North Korea accuses Central Intelligence Agency of plot to kill leader Kim Jong

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The report alleged that the Central Intelligence Agency, in conjunction with South Korea and a North Korean citizen identified only as Kim, attempted to kill the nation's leader at a recent military parade.

It's all caused North Korea's state-run Korean Central News Agency to label U.S. President Donald Trump as a "warmonger" and threaten a nuclear war.

Secretary of State Rex Tillerson has said that the administration is not seeking regime change in North Korea, and he told ABC last month that he was "not aware" of any plans to assassinate Kim.

North Korea accused the United States and South Korean intelligence agencies Friday of plotting to kill the nation's leader, Kim Jong Un, using "biochemical substances".

NKNews.org reports that the intelligence agencies are accused of attempting to carry out a biochemical attack against the leader during North Korea's April 15 military parade, which celebrated the 105th birthday of DPRK founding leader Kim Il Sung.

The U.S. has sent a warship to the region and installed a controversial anti-missile defence system in South Korea.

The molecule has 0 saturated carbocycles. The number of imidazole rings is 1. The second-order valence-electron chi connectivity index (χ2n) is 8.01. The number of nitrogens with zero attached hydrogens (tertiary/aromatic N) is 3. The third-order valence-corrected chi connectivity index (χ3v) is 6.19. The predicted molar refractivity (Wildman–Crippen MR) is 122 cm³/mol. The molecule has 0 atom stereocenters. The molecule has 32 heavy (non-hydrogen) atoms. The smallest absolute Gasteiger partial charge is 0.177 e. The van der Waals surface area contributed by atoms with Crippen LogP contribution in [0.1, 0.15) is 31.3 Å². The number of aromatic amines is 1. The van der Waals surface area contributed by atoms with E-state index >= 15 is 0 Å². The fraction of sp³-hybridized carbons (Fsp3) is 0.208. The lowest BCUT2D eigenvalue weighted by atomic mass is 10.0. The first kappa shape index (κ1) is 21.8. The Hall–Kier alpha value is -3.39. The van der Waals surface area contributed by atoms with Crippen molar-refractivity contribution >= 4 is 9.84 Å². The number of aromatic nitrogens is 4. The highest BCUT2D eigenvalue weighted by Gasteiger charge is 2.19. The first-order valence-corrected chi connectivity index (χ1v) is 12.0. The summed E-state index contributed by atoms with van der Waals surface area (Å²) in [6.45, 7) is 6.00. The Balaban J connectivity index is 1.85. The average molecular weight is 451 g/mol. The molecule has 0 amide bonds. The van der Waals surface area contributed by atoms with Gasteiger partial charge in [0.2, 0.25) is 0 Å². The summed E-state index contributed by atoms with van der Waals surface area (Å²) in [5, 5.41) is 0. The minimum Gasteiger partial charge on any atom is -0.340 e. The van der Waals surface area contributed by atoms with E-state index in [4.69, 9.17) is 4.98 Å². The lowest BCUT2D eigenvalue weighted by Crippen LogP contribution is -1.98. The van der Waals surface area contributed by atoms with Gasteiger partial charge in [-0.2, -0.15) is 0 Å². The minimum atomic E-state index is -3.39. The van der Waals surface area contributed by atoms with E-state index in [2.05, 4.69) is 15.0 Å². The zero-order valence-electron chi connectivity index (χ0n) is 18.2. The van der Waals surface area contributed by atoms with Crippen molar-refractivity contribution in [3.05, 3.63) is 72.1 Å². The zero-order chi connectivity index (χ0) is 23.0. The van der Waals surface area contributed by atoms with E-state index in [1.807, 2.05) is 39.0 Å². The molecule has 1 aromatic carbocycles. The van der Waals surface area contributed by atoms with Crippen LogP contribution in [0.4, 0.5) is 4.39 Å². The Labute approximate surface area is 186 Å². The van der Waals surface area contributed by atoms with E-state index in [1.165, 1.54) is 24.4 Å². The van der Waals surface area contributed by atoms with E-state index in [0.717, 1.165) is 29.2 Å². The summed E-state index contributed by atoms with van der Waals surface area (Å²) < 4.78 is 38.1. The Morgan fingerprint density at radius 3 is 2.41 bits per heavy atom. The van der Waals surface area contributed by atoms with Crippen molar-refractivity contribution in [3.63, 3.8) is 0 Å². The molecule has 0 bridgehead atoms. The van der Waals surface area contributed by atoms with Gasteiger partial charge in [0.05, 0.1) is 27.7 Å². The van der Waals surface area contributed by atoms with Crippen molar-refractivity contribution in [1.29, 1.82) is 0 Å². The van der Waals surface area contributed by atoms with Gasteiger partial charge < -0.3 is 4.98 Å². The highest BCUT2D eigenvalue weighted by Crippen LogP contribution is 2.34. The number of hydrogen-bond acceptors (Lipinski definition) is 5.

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North Korea vowed to "mercilessly destroy" the terrorists, the BBC reported Friday morning.

Dialogue between the North and the U.S. has in the past dampened potential conflict, as happened with trips to Pyongyang by former presidents Jimmy Carter in 1994 and Bill Clinton in 2009 and secretary of state Madeleine Albright in 2000.

President Trump has warned of "major, major conflict" with North Korea. When 13 North Korea restaurant workers in China defected to the South a year ago, Pyongyang claimed that South Korean spies kidnapped the workers.

"The duty of the two defense detachments are very important", the North Korean leader said while giving instructions for "rounding off" the combat preparation.

The news agency quoted a statement from the North's Ministry of State Security, saying "the last-ditch effort" of U.S. "imperialists" and the South had gone "beyond the limits". North Korea denied involvement.

Analysts said the accusations could be a pre-emptive attempt to try to dissuade Washington from any attempt at a surgical strike on its leadership, as suggested by some commentators.

But the allegation was also "aimed at keeping its people on their toes and strengthening its grip on them", and intended "to distance itself from the assassination of Jong-Nam who was killed by a chemical weapon".

South Korean Marine commander Lt. Gen. Jun Jin-goo also inspected units on Yeonpyeong Thursday, telling them to "be prepared and positioned well enough to fight enemy provocations at any time", a statement said.

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